Okay, it’s obvious that “La La Land” was trying to be a movie of genuine artistry. So should that, in fact, disqualify it from inclusion in the best popular film category? And if so, what do you do with “The Greatest Showman”? It wasn’t an acclaimed film like “La La Land” (though I gave it one of its rare rave reviews), but it, too, was a highly popular musical, grossing $175 million. Should that film have been nominated in the best popular film category? If so, should the category actually be called best popular film that critics don’t like?

But if that’s the case, what do you do with popcorn movies — big-ticket movies, blockbuster movies, popular movies — that critics adore? (Believe it or not, we actually give good reviews to more than a few of them.) As my colleague Kristopher Tapley has noted, there’s been much talk this year about the possibility of “Black Panther” receiving a best picture nomination, and maybe even winning. If that happened, it would be an event with meaning, a sign that the industry knows how to salute its organic diversity — and, just as much, that it could recognize that a comic-book film can achieve a heightened artistry. If the scenario of “Black Panther” dominating the Oscars came to pass, it would seem, to me, the essence of what the Oscars should be all about.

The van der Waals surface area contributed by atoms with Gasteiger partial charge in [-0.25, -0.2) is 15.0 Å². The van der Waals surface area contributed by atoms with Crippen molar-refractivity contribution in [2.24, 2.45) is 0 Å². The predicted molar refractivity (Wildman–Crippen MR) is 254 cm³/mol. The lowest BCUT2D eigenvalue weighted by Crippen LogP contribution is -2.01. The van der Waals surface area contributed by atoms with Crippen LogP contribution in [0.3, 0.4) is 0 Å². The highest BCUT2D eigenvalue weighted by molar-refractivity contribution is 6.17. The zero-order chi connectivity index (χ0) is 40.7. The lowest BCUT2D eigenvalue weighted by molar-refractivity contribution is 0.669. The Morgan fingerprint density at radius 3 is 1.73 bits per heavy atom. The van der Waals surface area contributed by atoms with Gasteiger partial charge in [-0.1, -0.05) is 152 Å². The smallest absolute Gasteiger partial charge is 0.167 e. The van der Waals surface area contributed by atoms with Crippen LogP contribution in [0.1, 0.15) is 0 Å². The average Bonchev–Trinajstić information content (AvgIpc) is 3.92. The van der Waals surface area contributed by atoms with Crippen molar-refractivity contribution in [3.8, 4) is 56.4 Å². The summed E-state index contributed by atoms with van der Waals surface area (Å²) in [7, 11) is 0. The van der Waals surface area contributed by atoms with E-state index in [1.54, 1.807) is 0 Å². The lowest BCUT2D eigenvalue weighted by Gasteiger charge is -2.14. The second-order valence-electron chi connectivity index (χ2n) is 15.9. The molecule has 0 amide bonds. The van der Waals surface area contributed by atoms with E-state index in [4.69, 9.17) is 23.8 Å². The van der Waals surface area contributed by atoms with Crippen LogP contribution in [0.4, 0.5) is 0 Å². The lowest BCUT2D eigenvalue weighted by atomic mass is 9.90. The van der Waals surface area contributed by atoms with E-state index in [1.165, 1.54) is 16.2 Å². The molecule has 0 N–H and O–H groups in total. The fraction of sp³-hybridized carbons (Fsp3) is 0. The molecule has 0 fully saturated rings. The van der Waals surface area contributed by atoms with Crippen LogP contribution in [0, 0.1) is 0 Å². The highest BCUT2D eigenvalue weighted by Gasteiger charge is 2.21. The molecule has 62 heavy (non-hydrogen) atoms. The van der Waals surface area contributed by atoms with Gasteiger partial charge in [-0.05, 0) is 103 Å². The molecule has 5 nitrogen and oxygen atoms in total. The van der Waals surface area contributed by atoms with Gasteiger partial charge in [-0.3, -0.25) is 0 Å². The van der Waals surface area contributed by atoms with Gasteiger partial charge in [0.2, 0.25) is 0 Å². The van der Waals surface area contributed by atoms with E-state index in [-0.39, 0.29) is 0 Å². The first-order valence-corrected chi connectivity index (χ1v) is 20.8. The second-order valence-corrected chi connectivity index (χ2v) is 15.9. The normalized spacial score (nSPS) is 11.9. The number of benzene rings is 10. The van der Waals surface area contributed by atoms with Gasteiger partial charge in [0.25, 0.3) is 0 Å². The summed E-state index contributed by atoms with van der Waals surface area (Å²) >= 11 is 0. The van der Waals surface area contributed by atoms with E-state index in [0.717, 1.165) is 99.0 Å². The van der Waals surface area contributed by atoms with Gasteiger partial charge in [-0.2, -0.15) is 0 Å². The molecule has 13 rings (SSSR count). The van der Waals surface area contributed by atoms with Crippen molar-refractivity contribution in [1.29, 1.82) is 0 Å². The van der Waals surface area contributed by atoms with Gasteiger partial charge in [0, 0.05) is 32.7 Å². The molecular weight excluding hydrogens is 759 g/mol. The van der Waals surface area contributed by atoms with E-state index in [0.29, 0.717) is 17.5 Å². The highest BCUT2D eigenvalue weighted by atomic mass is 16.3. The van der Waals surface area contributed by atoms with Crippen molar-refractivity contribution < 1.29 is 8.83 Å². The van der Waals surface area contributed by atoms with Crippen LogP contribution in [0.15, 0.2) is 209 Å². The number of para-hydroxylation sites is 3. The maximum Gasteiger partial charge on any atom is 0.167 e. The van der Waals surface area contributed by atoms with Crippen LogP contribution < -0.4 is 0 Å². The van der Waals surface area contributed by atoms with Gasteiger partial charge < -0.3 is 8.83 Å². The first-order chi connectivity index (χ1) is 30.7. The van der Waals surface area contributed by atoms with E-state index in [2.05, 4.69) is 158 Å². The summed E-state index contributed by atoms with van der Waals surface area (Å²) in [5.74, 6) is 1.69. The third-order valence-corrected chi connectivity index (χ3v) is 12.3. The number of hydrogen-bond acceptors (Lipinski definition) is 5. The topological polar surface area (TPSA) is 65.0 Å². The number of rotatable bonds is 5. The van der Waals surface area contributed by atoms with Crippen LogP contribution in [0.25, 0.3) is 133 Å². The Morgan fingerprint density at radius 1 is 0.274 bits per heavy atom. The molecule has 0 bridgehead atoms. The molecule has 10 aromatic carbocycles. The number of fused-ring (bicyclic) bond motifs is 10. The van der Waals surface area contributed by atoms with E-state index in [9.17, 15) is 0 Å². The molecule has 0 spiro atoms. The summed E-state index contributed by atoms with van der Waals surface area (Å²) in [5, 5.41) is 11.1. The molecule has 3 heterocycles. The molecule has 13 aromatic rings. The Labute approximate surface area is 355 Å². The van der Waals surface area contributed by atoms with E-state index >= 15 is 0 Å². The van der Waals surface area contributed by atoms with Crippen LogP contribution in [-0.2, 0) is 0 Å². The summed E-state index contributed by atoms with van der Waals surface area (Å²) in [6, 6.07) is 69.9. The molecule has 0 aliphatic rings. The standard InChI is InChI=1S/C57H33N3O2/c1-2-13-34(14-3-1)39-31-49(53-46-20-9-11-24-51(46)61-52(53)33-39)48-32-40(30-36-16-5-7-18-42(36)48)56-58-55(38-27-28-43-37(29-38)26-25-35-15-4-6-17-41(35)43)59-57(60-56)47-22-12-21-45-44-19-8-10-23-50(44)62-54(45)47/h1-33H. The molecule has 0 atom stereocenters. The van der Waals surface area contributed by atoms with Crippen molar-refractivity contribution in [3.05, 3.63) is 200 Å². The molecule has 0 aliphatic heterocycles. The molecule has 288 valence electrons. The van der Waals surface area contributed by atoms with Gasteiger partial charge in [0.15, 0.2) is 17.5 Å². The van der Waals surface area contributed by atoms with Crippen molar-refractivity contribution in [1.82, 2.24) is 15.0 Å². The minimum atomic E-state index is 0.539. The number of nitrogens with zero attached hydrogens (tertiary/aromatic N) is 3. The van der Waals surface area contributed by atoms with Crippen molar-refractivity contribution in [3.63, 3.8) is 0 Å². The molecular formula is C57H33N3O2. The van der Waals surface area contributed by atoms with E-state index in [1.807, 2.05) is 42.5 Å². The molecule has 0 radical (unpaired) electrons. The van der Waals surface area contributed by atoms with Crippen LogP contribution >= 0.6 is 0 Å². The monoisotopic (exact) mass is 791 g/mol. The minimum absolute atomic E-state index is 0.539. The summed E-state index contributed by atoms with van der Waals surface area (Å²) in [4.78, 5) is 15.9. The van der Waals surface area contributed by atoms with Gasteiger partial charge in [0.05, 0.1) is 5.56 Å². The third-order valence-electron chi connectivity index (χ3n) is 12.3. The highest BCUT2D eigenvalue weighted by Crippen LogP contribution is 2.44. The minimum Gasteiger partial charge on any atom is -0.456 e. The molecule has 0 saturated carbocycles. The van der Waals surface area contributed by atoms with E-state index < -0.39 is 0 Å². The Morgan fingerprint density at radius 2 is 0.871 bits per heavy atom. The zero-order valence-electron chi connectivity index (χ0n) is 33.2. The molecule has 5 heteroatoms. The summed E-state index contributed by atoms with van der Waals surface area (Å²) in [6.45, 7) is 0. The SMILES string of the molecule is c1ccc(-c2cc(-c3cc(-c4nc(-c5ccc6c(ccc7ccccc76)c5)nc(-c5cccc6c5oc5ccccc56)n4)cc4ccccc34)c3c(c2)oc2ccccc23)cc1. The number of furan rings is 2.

But let’s assume that we have a best popular film category. You’d think that “Black Panther,” since it’s the top-grossing movie of the year, would be relegated — almost by definition — to that category. Later on Wednesday, though, the Academy issued a clarifying statement that said a movie could be nominated in both the best popular film and best picture categories. That solves one problem by creating another. Imagine that “Black Panther” was nominated in both categories. Wouldn’t there be at least some Academy voters who felt tempted to vote for it in one category (i.e., best popular film) instead of the other? Wouldn’t the movie, in effect, be competing against itself?